I did something new this year: I went to Q, a conference where “leaders from every sphere of society gather to learn, reflect, collaborate, and take action to renew culture” while sharing a “common commitment to the gospel of Jesus Christ and an awareness of our calling by God to join Him in His redeeming work throughout every channel of culture.”

Or, as I explained to the man in the elevator at the Hyatt, “It’s like TED Talks for Christians.”

The rhetoric from the podium assumed that participants brought with them a common worldview and set of experiences which they self-identified as evangelical. The only mention of the mainline church was an offhand reference to its collapse from Ross Douthat of the “New York Times.”

But the tone was not polemical. Q’s leadership seems to be asking how Christians can come together across differences -- including diverse faiths and political parties -- for the common good. Their conversation sounds a different tenor for evangelicals, or at least different from how popular media have portrayed them in recent decades.

For me, not an “evangelical,” the whole Q experience was about laying down my sound bite biases and listening openly. I tensed when the “reducing abortion panel” took the stage, fearing an onslaught of hateful, anti-woman speech. What I heard was common sense talk including facts about how women across race, class, religion and married status have abortions to deal with unplanned pregnancies and strategies for reducing the number of abortions that did not include violence against abortion providers or attacks on Planned Parenthood.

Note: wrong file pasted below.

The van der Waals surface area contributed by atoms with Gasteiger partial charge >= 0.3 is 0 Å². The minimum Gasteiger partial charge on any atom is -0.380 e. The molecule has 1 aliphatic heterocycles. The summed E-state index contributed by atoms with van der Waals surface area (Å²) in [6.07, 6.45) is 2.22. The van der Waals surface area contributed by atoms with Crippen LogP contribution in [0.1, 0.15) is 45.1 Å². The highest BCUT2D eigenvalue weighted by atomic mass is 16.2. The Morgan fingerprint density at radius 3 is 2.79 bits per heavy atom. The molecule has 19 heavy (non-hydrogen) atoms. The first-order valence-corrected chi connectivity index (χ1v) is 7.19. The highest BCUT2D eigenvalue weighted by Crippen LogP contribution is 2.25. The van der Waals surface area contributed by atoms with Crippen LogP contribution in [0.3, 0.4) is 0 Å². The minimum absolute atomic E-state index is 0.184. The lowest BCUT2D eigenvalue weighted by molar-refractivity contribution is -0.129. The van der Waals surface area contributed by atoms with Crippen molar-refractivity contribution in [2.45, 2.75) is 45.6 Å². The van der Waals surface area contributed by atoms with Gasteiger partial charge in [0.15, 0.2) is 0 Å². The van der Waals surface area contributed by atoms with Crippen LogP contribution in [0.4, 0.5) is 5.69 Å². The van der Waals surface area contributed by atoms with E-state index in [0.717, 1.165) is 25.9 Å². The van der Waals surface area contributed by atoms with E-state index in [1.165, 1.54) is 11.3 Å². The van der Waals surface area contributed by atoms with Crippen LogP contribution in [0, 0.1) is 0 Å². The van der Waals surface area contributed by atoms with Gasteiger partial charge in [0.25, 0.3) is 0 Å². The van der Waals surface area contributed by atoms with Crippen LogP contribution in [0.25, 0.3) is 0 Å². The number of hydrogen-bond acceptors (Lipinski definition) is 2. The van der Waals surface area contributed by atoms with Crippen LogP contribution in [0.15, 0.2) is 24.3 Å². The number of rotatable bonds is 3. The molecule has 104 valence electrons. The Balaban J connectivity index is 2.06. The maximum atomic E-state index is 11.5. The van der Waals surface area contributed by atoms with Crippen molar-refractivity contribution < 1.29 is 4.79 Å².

Had the conversation persisted and gone deeper, I suspect significant differences would have emerged with perhaps less civility. But it was refreshing to see a public table set for education and discourse about something we can agree on -- fewer women being in the position to have to make the difficult decision to have an abortion being only one example.

I recommend listening openly beyond the sound bites as a practice -- a hermeneutic of generosity across the religious aisle that models what we know we need across the political aisle. As I listened, I realized how drained I am from the years of unceasing conversations about what is wrong with the church, how to renew the church, why no young people are in church, how to keep educated clergy in dwindling congregations, and a spinning constellations of related issues.

Instead, here were two days packed with 30 speakers and 700 people asking one question: How do we bring the resurrected life to this culture? It was just the right question to begin the week after Easter.

Not a bad one for every week.